Alard Hufner winner of the 2018 Icarus PPG Trophy Air Race

By Willie Bodenstein



Johannesburger, Alard Hufner, is a 43 years old stunt rigger in the movie industry, setting up stunts or cameras. He got involved in Powered
Paragliding Gliding (PPG) through a friend who told him about it and he was instantly interested, so he did a course and bought a Parajet Zenith with a Polini 200 Thor Motor and a Ozone Speedster 1 size 28 wing.

Alard, who also do some paragliding
has been flying PPGs since 2010. When asked how many hours he has he simply said "many."



Asked why the Icarus Trophy Alard said, "I loved the idea of flying a Paramotor from Hartebeespoort Dam to Vic Fall, what a great adventure! Earlier in the year I had taken part in the warmup race called the Icarus X which was held over a weekend around Hartebeespoort Dam to Bela-Bela and back, and on that event I won the entry into the main Icarus Trophy. The second attraction of the Icarus event was the possibility of flying over Vic Falls."





Alard's race went amazingly smooth. On day one, the person who was supposed to take off ahead of him was not ready so he got the go ahead to take off 1st. "My take off went fairly smooth considering all the extra fuel and kit I was carrying. I flew for 4 hours and covered 240km straight to Lephalale, where I landed and refuelled. Then onto Stockpoort border to land and cross the border, then onto Palapy where I landed on a football pitch right next to a camp site. I set up camp and walked into town to get fuel and some snacks." Alard recalled.









On day two, he took off at 6:36 ( take off time was from 6:35 ) and headed in a straight line for Kubu Island in the Sua Pans Botswana, this was another 4 hour flight of 240 Km. Landing at the magnificent Kubu Island with its huge Baobab trees he was met by the race organisers Eneurin and Kester. Here he was only allowed to refuel with 10 L before heading off to Elephant Sands, where he was allowed another 10L of fuel for the last flight of the day was towards Panda Matenga. He had headwind on the last flight and did not reach his destination in time before the 18:05 cut off so he had to land 15 Km short of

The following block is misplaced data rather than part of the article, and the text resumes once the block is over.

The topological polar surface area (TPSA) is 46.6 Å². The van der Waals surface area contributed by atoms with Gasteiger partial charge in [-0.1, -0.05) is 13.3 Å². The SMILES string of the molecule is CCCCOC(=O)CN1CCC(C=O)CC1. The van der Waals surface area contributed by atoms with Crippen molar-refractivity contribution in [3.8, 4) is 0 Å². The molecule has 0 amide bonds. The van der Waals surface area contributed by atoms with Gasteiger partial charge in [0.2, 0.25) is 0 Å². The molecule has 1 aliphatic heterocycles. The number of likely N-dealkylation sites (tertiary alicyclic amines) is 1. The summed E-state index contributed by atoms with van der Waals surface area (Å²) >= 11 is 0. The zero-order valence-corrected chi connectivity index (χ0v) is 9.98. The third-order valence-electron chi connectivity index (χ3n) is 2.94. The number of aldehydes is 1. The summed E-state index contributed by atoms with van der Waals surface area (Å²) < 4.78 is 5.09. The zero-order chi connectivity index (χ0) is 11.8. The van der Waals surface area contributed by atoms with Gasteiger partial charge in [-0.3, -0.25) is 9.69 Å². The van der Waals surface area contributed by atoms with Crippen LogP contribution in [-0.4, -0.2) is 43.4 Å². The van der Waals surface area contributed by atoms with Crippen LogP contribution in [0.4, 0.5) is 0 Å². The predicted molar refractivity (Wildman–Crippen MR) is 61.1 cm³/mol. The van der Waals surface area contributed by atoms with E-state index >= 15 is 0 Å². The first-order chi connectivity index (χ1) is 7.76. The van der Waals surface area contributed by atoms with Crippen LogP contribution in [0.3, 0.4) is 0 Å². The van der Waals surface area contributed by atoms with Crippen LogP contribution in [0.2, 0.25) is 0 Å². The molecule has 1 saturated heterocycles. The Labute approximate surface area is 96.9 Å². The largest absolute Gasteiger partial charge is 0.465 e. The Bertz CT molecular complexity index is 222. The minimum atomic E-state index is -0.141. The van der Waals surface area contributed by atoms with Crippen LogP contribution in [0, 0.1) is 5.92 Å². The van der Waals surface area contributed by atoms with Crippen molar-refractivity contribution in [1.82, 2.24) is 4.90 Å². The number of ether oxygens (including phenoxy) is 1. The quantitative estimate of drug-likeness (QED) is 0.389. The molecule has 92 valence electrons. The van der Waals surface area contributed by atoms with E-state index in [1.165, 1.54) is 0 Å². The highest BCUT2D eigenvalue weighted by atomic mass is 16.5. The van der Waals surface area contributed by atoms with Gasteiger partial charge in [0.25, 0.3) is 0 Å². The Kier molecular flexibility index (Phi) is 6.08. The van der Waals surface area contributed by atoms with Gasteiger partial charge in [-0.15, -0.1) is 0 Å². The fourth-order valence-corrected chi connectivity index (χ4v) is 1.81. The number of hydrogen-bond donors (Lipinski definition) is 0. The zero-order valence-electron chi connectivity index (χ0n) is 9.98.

Panda Matenga on a farm where he was welcomed by the farmer and was offered supper, beer and a place to sleep. Having flown 500km sleep came easily.





Day three and he managed to buy some fuel from the guys on the farm and headed to the Kasane border post. "I landed at around 10:00. Exiting Botswana was easy," Alard said, "entering Zimbabwe was a long process. I sat at the border for 10 hours till 20:00 at night waiting for the Zimbabwe authorities to grant us permission. Apparently the Zimbabwe Ministry of Tourism had not forwarded the Zimbabwe CAA permission to border control. Whilst waiting at the border post I knew Sebastian was catching up to me and he arrived around 14:00. It was great to be able to chat
to him and find out about his adventures so far. Around 20:00 that night we were clear to go, but as there was no accommodation on the Zimbabwe side we headed back into Botswana and found accommodation in Kasane."





On day four they were up early and got a lift on a bakkie and crossed the border easily as all paperwork had been sorted the day before. The bakkie dropped them off a few km away from the border at a spot where they thought was good for take-off. Sebastian took off but landed shortly afterwards as his throttle cable attachment broke. They were busy fixing it when two lions crossed the road 50m away. This was the scariest moment of their trip. Luckily they managed to catch a lift with an overland truck back to the border, where they found a good take off spot.

"Sebastians throttle cable broke again, and he waived me on and I continued to the finish. The finish line was at a small airstrip 20km West of Vic Falls. It was great seeing the big mist spray from the falls as I was coming into land.







Alard was the first to arrive and took the title as the winner of the Icarus Trophy, the world's toughest air race. Over the next few days the rest of the participants arrived, by air and car.









The race organisers managed to get permission for a Vic Fall Fly over and this was definitely the hi-light. Flying over the Falls was magnificent and great way to sum up a fantastic adventure.

Asked would you do it again? Allard replied, "Yes I would love to do it again. The next race is in Brazil."



SAHPA
Events 2018








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